But Chadha noted that the dollar’s rally has been stemmed and the price of oil has bounced back, and combining this with stronger-than-expected US growth, profit growth should return to US corporations.
This, one would think is good news for the stock market.
Stocks rise because expected earnings rise. For the last almost two years now stocks have gone nowhere and earnings have declined. Thus, stocks have gotten more expensive to own, though there’s been no reason to sell en masse. Perhaps it is this return to profit growth that drives the next leg of stock prices, though there is some underlying valuation issues to work out.
The point is: consensus still expects the second quarter to see profits fall, but Chadha is sticking his neck out and making a big call that the situation on the ground may in fact change significantly.
The SALT Conference is currently underway in Las Vegas and taking the stage on Thursday was former Speaker of the House John Boehner.
And he had a great idea for the banking industry: be more like the plastics industry!
Boehner’s argument is that the real problem for Wall Street right now is PR. People think banks are evil — or at least, Bernie Sanders does — and that banks will inevitably create the problems the public will be left to deal with. (This is essentially the narrative on what happened during the financial crisis, which, admittedly, was a once-in-a-generation sort of event.)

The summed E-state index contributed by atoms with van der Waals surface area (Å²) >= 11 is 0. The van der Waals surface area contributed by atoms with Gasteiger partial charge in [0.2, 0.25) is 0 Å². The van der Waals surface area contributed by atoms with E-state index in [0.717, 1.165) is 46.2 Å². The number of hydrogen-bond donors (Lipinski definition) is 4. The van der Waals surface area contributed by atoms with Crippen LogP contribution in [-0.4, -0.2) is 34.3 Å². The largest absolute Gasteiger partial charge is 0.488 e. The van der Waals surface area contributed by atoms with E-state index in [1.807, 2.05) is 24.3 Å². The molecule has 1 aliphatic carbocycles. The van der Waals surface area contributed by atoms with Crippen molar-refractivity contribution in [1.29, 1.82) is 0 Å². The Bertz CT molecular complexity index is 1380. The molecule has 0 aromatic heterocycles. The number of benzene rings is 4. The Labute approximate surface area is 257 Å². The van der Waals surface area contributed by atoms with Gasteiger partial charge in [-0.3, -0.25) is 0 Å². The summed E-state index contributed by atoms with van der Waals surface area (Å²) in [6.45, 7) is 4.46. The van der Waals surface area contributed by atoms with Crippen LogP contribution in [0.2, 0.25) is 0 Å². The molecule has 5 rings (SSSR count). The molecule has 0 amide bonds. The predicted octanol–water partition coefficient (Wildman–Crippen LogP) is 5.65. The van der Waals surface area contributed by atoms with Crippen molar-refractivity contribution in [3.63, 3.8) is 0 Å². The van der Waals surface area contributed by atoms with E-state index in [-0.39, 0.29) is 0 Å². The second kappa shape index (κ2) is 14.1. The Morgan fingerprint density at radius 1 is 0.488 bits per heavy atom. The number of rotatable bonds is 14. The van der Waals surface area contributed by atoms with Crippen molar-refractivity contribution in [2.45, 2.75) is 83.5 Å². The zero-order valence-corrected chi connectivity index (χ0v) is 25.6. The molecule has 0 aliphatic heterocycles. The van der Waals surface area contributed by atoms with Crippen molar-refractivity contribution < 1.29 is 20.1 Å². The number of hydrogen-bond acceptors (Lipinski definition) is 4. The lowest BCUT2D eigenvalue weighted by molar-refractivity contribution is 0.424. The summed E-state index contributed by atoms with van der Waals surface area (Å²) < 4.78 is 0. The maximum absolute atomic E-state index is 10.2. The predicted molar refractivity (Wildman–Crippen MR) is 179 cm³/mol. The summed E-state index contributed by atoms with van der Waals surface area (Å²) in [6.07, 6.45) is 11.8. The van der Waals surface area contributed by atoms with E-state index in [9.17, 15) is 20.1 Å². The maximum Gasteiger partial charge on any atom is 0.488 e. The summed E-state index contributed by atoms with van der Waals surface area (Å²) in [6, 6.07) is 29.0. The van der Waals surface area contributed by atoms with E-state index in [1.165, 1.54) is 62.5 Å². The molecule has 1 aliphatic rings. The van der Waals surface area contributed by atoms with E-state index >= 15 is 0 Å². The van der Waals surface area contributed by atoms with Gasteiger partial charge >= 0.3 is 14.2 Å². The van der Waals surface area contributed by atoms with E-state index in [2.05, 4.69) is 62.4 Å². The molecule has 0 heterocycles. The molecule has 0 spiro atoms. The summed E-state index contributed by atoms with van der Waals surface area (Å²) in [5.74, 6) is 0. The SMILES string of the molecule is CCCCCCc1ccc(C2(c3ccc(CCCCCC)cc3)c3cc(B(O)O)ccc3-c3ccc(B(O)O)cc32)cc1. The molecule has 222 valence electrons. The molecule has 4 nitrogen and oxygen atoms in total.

Citing the success of the “Plastics Make It Possible,” campaign, Boehner said Thursday, “Over the course of a few years, it convinced the American people that plastics were really good. And the whole issue went away.”
So, then it’s settled: all banking needs is a little PR. Boehner noted, rightly, that a lot of people want to start their own business and don’t have the money to do it. Enter banks. Of course, it is a lot more complicated than that. But Boehner is at least trying to help.
Meanwhile, Hillary Clinton — the Democratic frontrunner for president — said Thursday she supports a call put forth by Democratic lawmakers in Washington to make the Federal Reserve more diverse and get bankers out of the Federal Reserve system.
Four regional Fed presidents, for example, used to work at Goldman Sachs.
A statement from the Clinton campaign on Thursday supported a letter sent to Fed Chair Janet Yellen by Democrats including Senator (D-MA) Elizabeth Warren, with the Clinton camp saying (our emphasis):
The Federal Reserve is a vital institution for our economy and the well-being of our middle class, and the American people should have no doubt that the Fed is serving the public interest. That’s why Secretary Clinton believes that the Fed needs to be more representative of America as a whole and that commonsense reforms — like getting bankers off the boards of regional Federal Reserve banks — are long overdue. Secretary Clinton will also defend the Fed’s so-called dual mandate — the legal requirement that it focus on full employment as well as inflation — and will appoint Fed governors who share this commitment and who will carry out unwavering oversight of the financial industry.
At least from a near-term policy perspective, however, is bolded: Clinton supports certain initiatives around the Fed’s staffing efforts, but is not trying to change the dual-mandate of price stability and full employment.
This means that at least as of now, a Clinton presidency wouldn’t see material changes at the Fed. There will be not “Audit the Fed,” in other words.
Donald Trump, however, has said he’d look to replace Yellen.
So there’s that.